Despite lack of evidence for a demographic expansion from west to east, it appears that O. patagonica’s invasive behavior may have “expanded” west to east. Serrano et al. [32] report an expansion along the Spanish coast from 1992–2010. Salomidi et al. [34] reported a later spread along the coast of Greece from 2005–2009. While this eastward trend may owe to chance, it could also be due to human-mediated modifications of shallow coastal habitats occurring earlier in the west, or limiting conditions in the east [25] that populations have adapted or acclimated to overtime [63].

O. patagonica is native species recently turned invasive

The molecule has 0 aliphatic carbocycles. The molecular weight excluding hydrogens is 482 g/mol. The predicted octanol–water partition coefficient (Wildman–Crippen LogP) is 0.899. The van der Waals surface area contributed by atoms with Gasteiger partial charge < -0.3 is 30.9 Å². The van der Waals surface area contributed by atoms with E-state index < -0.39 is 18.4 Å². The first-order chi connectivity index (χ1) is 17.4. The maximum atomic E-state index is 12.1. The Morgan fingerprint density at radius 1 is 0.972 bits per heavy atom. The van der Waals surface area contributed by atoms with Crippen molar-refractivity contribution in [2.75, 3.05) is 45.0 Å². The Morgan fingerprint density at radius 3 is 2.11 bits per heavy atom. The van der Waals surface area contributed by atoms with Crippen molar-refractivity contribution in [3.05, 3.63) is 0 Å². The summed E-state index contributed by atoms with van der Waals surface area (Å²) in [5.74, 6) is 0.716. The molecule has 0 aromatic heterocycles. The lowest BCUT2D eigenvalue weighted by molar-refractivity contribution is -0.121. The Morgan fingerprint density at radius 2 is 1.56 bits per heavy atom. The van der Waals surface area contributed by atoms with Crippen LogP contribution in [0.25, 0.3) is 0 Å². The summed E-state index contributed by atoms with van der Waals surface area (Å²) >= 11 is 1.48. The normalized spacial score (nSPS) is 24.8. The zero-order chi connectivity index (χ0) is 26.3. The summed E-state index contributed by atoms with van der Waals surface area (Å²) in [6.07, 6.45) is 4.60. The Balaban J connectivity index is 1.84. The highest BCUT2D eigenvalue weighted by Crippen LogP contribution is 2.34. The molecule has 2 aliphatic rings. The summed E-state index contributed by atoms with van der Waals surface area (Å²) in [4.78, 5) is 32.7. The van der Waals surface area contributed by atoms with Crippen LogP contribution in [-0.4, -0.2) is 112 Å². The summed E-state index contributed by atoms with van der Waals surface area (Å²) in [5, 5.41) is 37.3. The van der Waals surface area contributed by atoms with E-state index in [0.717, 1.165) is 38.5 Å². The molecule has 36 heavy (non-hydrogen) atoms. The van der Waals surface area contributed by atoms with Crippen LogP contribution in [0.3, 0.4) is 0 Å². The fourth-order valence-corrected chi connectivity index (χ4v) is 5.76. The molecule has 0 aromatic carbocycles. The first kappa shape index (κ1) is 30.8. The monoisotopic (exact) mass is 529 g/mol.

It seems most likely that O. patagonica has always existed somewhere in the eastern Atlantic and has recently become invasive in the Mediterranean, expanding in local regions in response to environmental change [51], likely mediated by human-modifications of coastal habitats [32,34]. In a similar way, the snowflake octocoral, identified in Hawai'i as Carijoa riisei, was believed to have been recently introduced from its native range in the Caribbean. However, Concepcion et al. [9] used mitochondrial and nuclear sequence data to compare the Hawaiian populations to worldwide populations of Carijoa and found that the Hawaiian populations were not genetically similar to the Caribbean and therefore did not originate from there. The originally misidentified native diatom Didymosphenia geminata remained undetected in its native range for decades before blooms were documented in the 1990s [64]. Today, this native invasive alga is rapidly expanding locally in response to environmental changes [11,64]. The gastropod, Littorina littorea, has long been thought to have been recently introduced to North American from Europe. However, both mitochondrial and nuclear sequence data indicated that the North American and European populations diverged thousands of years ago. This native gastropod is also believed to have begun expanding along the coast of New England as a result of environmental changes [19].